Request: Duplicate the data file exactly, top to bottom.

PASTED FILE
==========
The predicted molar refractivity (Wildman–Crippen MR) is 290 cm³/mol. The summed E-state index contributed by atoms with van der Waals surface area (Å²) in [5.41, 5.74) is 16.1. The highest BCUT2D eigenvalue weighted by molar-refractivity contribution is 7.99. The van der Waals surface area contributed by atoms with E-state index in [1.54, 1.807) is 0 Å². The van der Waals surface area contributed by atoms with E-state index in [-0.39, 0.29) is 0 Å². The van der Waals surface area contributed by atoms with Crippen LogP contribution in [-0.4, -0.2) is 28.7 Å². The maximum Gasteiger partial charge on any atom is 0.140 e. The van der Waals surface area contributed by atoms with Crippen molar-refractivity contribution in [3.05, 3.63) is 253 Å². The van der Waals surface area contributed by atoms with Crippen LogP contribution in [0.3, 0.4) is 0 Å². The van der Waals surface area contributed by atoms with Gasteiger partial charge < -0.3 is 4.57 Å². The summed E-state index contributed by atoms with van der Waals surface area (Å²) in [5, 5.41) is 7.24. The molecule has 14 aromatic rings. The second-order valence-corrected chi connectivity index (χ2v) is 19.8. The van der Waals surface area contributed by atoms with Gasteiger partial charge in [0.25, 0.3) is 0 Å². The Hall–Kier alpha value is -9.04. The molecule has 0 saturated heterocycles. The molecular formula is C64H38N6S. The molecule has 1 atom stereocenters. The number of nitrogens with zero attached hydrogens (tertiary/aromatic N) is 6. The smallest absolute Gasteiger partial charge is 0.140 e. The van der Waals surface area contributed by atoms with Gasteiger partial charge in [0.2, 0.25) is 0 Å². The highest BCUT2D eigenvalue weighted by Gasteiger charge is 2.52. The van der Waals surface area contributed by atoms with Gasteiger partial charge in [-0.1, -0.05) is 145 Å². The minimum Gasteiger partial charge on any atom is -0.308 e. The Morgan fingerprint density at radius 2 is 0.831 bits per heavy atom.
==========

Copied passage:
The predicted molar refractivity (Wildman–Crippen MR) is 290 cm³/mol. The summed E-state index contributed by atoms with van der Waals surface area (Å²) in [5.41, 5.74) is 16.1. The highest BCUT2D eigenvalue weighted by molar-refractivity contribution is 7.99. The van der Waals surface area contributed by atoms with E-state index in [1.54, 1.807) is 0 Å². The van der Waals surface area contributed by atoms with E-state index in [-0.39, 0.29) is 0 Å². The van der Waals surface area contributed by atoms with Crippen LogP contribution in [-0.4, -0.2) is 28.7 Å². The maximum Gasteiger partial charge on any atom is 0.140 e. The van der Waals surface area contributed by atoms with Crippen molar-refractivity contribution in [3.05, 3.63) is 253 Å². The van der Waals surface area contributed by atoms with Crippen LogP contribution in [0.3, 0.4) is 0 Å². The van der Waals surface area contributed by atoms with Gasteiger partial charge < -0.3 is 4.57 Å². The summed E-state index contributed by atoms with van der Waals surface area (Å²) in [5, 5.41) is 7.24. The molecule has 14 aromatic rings. The second-order valence-corrected chi connectivity index (χ2v) is 19.8. The van der Waals surface area contributed by atoms with Gasteiger partial charge in [0.25, 0.3) is 0 Å². The Hall–Kier alpha value is -9.04. The molecule has 0 saturated heterocycles. The molecular formula is C64H38N6S. The molecule has 1 atom stereocenters. The number of nitrogens with zero attached hydrogens (tertiary/aromatic N) is 6. The smallest absolute Gasteiger partial charge is 0.140 e. The van der Waals surface area contributed by atoms with Gasteiger partial charge in [0.2, 0.25) is 0 Å². The highest BCUT2D eigenvalue weighted by Gasteiger charge is 2.52. The van der Waals surface area contributed by atoms with Gasteiger partial charge in [-0.1, -0.05) is 145 Å². The minimum Gasteiger partial charge on any atom is -0.308 e. The Morgan fingerprint density at radius 2 is 0.831 bits per heavy atom.